Broadly, passive real estate investment options can be grouped into two categories, Real Estate Investment Trusts (“REITs”) and Private Equity.  Additional information on both is below (NOTE:  An investment made on a crowdfunding platform is another example of an indirect investment, but not considered relevant for the purposes of this article).

Real Estate Investment Trust

A Real Estate Investment Trust (REIT) is a company that owns, operates, or finances income-producing real estate. Because REITs are formed as corporate entities, investors are able to purchase shares in them, providing access to the rental income and profits produced by the underlying real estate assets.  In addition, there are some tax benefits to the REIT structure as long as it meets certain requirements.  REITs can be publicly traded, which allows investors to buy and sell shares like stocks or mutual funds, providing a high degree of liquidity.  Or, they can be private, which provides less liquidity, higher management fees, and a longer term commitment.

Generally, passive commercial real estate investors who prefer the REIT structure can choose from one of four types:

  1. Equity REITs: Equity REITs are publicly traded companies (their shares can be bought and sold in the stock market) that own or operate income-producing real estate for the purpose of distributing dividend income to their shareholders.  The majority of REITs fall into this category and are considered attractive because of their liquidity and high dividend yields.  REITs can specialize in specific property types like apartment complexes, office buildings or single-family homes. 
  2. Mortgage REITs (mREITs): Mortgage REITs (mREITs) provide financing for income-producing real estate by originating mortgages or purchasing mortgage-backed securities.  They earn income from interest on the loans and/or dividends from security investments.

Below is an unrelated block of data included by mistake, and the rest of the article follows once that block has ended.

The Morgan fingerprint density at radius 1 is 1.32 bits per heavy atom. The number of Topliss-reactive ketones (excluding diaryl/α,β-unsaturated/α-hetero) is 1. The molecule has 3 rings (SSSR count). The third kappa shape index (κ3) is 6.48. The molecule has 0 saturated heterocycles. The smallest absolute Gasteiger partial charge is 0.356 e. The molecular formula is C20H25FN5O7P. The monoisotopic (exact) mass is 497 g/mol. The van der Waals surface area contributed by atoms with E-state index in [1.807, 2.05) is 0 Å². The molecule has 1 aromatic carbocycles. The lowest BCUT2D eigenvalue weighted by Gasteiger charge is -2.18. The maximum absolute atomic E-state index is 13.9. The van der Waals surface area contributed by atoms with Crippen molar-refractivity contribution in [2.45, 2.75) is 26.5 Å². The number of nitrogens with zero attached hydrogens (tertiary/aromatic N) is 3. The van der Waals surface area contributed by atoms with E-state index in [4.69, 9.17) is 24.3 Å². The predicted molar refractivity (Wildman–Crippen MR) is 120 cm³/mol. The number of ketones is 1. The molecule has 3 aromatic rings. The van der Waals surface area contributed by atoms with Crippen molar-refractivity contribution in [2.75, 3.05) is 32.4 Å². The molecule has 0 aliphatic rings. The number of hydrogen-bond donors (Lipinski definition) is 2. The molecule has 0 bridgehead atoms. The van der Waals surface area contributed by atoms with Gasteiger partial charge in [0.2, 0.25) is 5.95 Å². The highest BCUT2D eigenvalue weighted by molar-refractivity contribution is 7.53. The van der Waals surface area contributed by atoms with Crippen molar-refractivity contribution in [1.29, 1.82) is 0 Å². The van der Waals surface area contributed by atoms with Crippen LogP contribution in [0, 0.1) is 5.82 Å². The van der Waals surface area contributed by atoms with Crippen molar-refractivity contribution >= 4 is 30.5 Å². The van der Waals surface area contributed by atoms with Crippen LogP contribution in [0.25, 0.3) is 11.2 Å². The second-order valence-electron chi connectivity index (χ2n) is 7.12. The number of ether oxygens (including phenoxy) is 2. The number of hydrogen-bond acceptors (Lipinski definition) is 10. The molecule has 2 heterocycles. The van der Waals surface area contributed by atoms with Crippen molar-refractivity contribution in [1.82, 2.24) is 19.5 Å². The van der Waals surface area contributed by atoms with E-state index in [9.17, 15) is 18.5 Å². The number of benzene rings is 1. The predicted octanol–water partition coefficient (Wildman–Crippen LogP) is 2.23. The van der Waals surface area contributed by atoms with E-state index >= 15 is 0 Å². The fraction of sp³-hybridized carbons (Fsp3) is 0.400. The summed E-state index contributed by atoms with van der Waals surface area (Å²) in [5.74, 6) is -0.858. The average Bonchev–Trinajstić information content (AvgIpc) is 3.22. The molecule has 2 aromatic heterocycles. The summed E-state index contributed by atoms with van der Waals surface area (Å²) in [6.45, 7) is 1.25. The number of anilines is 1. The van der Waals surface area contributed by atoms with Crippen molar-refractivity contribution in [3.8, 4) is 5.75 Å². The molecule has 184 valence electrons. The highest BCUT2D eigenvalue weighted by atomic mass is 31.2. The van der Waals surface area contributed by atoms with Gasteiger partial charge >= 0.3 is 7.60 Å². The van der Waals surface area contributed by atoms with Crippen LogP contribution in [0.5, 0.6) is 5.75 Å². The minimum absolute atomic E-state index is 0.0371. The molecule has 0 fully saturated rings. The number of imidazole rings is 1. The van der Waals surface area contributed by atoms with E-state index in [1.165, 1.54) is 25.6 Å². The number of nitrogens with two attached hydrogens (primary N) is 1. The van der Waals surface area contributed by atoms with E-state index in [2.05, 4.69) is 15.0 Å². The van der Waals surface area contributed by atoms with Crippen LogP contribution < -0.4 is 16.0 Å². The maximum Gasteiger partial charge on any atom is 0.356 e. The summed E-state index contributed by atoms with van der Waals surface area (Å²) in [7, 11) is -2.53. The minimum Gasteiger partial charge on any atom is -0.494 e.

3. Public Non-Listed REITs: Public, non-listed REITs (PNLRs) are registered with the SEC but do not trade on national stock exchanges. However, they follow the same philosophy of investing in income-producing properties for the purpose of distributing dividends to their shareholders.
  4. Private REITs: Private REITs are exempt from SEC registration requirements and their shares do not trade on national stock exchanges. To invest in a private REIT, an investor must meet income and/or net worth hurdles or demonstrate that they are sophisticated enough to understand the risks of investing in non-publicly traded securities.

Given the number of REIT categories, there are enough options to meet the needs for nearly all investors.  However, one of the major drawbacks to investing in a REIT is that an individual has little to no say how or where their capital is deployed.  They just contribute funds to a “pool” and it is up to the asset manager to choose the properties and/or loans for investment.  For those individuals who want to know exactly what property they are investing in, a private equity commercial real estate investment may be a better fit for their objectives.

Private Equity

Private Equity Real Estate firms and REITs have a similar mandate, to pool investor money and deploy it into real estate assets. However, the securities offered by Private Equity Real Estate firms are not publicly traded and they are only available to accredited investors. 

Because they aren’t bound by the same regulations as publicly-traded REITs, private equity real estate companies  have wide latitude to invest in a variety of real estate asset classes, which may or may not include income-producing rental properties. In addition, the legal structure may differ significantly from a REIT and they are not required to pay out a high percentage of their income in dividends. Instead, the majority of private equity returns are derived from profitable investment exits in the form of capital gains and carried interest.